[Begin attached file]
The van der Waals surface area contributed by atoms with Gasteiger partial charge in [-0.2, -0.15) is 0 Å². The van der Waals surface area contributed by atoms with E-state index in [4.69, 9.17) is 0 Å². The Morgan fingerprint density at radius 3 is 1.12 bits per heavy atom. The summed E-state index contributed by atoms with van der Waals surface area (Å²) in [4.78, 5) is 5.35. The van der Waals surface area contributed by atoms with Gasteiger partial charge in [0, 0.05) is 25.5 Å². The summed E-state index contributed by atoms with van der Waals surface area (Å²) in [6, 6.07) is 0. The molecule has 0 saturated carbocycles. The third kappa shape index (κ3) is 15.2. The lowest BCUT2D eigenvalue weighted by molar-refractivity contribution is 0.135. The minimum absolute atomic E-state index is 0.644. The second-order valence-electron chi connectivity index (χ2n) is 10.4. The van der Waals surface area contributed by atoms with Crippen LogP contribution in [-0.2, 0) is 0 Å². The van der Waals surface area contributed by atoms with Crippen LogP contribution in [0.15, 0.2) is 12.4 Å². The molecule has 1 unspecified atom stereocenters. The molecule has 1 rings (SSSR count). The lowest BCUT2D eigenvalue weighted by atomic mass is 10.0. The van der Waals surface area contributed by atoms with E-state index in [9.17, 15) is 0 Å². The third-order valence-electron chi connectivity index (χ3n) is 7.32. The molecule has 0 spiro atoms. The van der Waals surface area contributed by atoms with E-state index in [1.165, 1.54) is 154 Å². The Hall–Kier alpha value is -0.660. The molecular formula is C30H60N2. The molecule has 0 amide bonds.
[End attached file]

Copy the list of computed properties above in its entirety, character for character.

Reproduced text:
The van der Waals surface area contributed by atoms with Gasteiger partial charge in [-0.2, -0.15) is 0 Å². The van der Waals surface area contributed by atoms with E-state index in [4.69, 9.17) is 0 Å². The Morgan fingerprint density at radius 3 is 1.12 bits per heavy atom. The summed E-state index contributed by atoms with van der Waals surface area (Å²) in [4.78, 5) is 5.35. The van der Waals surface area contributed by atoms with Gasteiger partial charge in [0, 0.05) is 25.5 Å². The summed E-state index contributed by atoms with van der Waals surface area (Å²) in [6, 6.07) is 0. The molecule has 0 saturated carbocycles. The third kappa shape index (κ3) is 15.2. The lowest BCUT2D eigenvalue weighted by molar-refractivity contribution is 0.135. The minimum absolute atomic E-state index is 0.644. The second-order valence-electron chi connectivity index (χ2n) is 10.4. The van der Waals surface area contributed by atoms with Crippen LogP contribution in [-0.2, 0) is 0 Å². The van der Waals surface area contributed by atoms with Crippen LogP contribution in [0.15, 0.2) is 12.4 Å². The molecule has 1 unspecified atom stereocenters. The molecule has 1 rings (SSSR count). The lowest BCUT2D eigenvalue weighted by atomic mass is 10.0. The van der Waals surface area contributed by atoms with E-state index in [9.17, 15) is 0 Å². The third-order valence-electron chi connectivity index (χ3n) is 7.32. The molecule has 0 spiro atoms. The van der Waals surface area contributed by atoms with E-state index in [1.165, 1.54) is 154 Å². The Hall–Kier alpha value is -0.660. The molecular formula is C30H60N2. The molecule has 0 amide bonds.